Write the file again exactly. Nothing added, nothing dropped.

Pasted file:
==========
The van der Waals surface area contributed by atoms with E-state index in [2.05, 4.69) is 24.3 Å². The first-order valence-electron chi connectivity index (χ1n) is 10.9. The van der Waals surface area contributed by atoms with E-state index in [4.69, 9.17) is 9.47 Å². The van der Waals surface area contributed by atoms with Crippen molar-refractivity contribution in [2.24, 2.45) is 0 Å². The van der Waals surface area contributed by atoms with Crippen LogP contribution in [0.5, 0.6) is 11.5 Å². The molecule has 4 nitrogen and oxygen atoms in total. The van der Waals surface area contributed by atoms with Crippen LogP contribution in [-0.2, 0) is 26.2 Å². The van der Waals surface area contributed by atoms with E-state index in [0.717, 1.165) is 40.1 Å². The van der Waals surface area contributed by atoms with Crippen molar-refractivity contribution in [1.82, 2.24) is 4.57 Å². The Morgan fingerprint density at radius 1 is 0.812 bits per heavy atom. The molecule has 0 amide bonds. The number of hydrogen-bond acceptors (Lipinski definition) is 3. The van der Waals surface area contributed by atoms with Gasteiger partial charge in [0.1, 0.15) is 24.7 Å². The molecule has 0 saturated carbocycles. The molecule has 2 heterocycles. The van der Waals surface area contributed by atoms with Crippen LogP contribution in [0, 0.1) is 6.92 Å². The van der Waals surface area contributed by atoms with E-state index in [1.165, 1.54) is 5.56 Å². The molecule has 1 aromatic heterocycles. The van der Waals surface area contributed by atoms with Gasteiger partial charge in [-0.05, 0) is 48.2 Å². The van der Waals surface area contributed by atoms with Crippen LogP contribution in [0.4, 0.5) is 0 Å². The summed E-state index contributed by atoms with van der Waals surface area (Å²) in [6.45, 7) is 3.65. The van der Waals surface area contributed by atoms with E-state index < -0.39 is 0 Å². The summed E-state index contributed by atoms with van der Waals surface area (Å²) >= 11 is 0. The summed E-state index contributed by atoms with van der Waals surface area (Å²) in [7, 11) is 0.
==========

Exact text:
The van der Waals surface area contributed by atoms with E-state index in [2.05, 4.69) is 24.3 Å². The first-order valence-electron chi connectivity index (χ1n) is 10.9. The van der Waals surface area contributed by atoms with E-state index in [4.69, 9.17) is 9.47 Å². The van der Waals surface area contributed by atoms with Crippen molar-refractivity contribution in [2.24, 2.45) is 0 Å². The van der Waals surface area contributed by atoms with Crippen LogP contribution in [0.5, 0.6) is 11.5 Å². The molecule has 4 nitrogen and oxygen atoms in total. The van der Waals surface area contributed by atoms with Crippen LogP contribution in [-0.2, 0) is 26.2 Å². The van der Waals surface area contributed by atoms with E-state index in [0.717, 1.165) is 40.1 Å². The van der Waals surface area contributed by atoms with Crippen molar-refractivity contribution in [1.82, 2.24) is 4.57 Å². The Morgan fingerprint density at radius 1 is 0.812 bits per heavy atom. The molecule has 0 amide bonds. The number of hydrogen-bond acceptors (Lipinski definition) is 3. The van der Waals surface area contributed by atoms with Gasteiger partial charge in [0.1, 0.15) is 24.7 Å². The molecule has 0 saturated carbocycles. The molecule has 2 heterocycles. The van der Waals surface area contributed by atoms with Crippen LogP contribution in [0, 0.1) is 6.92 Å². The van der Waals surface area contributed by atoms with E-state index in [1.165, 1.54) is 5.56 Å². The molecule has 1 aromatic heterocycles. The van der Waals surface area contributed by atoms with Gasteiger partial charge in [-0.05, 0) is 48.2 Å². The van der Waals surface area contributed by atoms with Crippen LogP contribution in [0.4, 0.5) is 0 Å². The summed E-state index contributed by atoms with van der Waals surface area (Å²) in [6.45, 7) is 3.65. The van der Waals surface area contributed by atoms with E-state index < -0.39 is 0 Å². The summed E-state index contributed by atoms with van der Waals surface area (Å²) >= 11 is 0. The summed E-state index contributed by atoms with van der Waals surface area (Å²) in [7, 11) is 0.